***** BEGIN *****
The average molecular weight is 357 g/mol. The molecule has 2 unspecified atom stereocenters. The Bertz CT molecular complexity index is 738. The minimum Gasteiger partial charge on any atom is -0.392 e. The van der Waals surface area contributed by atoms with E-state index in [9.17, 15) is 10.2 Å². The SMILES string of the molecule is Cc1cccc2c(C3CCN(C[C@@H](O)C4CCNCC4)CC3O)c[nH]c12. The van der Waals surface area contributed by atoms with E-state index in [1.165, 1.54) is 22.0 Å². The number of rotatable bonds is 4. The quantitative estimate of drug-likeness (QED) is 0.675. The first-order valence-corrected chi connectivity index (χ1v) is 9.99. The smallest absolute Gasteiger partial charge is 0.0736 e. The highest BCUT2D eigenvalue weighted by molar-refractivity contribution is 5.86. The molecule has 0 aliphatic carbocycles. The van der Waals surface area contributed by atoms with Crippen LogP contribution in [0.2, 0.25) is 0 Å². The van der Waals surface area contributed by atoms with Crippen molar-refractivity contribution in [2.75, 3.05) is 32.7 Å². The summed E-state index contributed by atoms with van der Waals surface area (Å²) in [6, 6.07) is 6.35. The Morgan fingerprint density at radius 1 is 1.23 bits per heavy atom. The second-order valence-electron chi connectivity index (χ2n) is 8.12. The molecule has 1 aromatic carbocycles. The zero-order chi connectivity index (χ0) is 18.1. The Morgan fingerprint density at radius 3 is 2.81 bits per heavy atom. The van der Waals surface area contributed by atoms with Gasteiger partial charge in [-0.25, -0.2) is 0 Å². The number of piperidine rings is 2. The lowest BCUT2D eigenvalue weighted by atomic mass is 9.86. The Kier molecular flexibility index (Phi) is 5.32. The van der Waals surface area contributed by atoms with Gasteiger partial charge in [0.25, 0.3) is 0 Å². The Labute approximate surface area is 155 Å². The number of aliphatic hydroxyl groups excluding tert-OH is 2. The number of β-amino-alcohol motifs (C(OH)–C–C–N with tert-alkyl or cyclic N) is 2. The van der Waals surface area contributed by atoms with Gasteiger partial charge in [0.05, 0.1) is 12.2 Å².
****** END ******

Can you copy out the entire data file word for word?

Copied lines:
The average molecular weight is 357 g/mol. The molecule has 2 unspecified atom stereocenters. The Bertz CT molecular complexity index is 738. The minimum Gasteiger partial charge on any atom is -0.392 e. The van der Waals surface area contributed by atoms with E-state index in [9.17, 15) is 10.2 Å². The SMILES string of the molecule is Cc1cccc2c(C3CCN(C[C@@H](O)C4CCNCC4)CC3O)c[nH]c12. The van der Waals surface area contributed by atoms with E-state index in [1.165, 1.54) is 22.0 Å². The number of rotatable bonds is 4. The quantitative estimate of drug-likeness (QED) is 0.675. The first-order valence-corrected chi connectivity index (χ1v) is 9.99. The smallest absolute Gasteiger partial charge is 0.0736 e. The highest BCUT2D eigenvalue weighted by molar-refractivity contribution is 5.86. The molecule has 0 aliphatic carbocycles. The van der Waals surface area contributed by atoms with Crippen LogP contribution in [0.2, 0.25) is 0 Å². The van der Waals surface area contributed by atoms with Crippen molar-refractivity contribution in [2.75, 3.05) is 32.7 Å². The summed E-state index contributed by atoms with van der Waals surface area (Å²) in [6, 6.07) is 6.35. The Morgan fingerprint density at radius 1 is 1.23 bits per heavy atom. The second-order valence-electron chi connectivity index (χ2n) is 8.12. The molecule has 1 aromatic carbocycles. The zero-order chi connectivity index (χ0) is 18.1. The Morgan fingerprint density at radius 3 is 2.81 bits per heavy atom. The van der Waals surface area contributed by atoms with Gasteiger partial charge in [-0.25, -0.2) is 0 Å². The number of piperidine rings is 2. The lowest BCUT2D eigenvalue weighted by atomic mass is 9.86. The Kier molecular flexibility index (Phi) is 5.32. The van der Waals surface area contributed by atoms with Gasteiger partial charge in [0.25, 0.3) is 0 Å². The Labute approximate surface area is 155 Å². The number of aliphatic hydroxyl groups excluding tert-OH is 2. The number of β-amino-alcohol motifs (C(OH)–C–C–N with tert-alkyl or cyclic N) is 2. The van der Waals surface area contributed by atoms with Gasteiger partial charge in [0.05, 0.1) is 12.2 Å².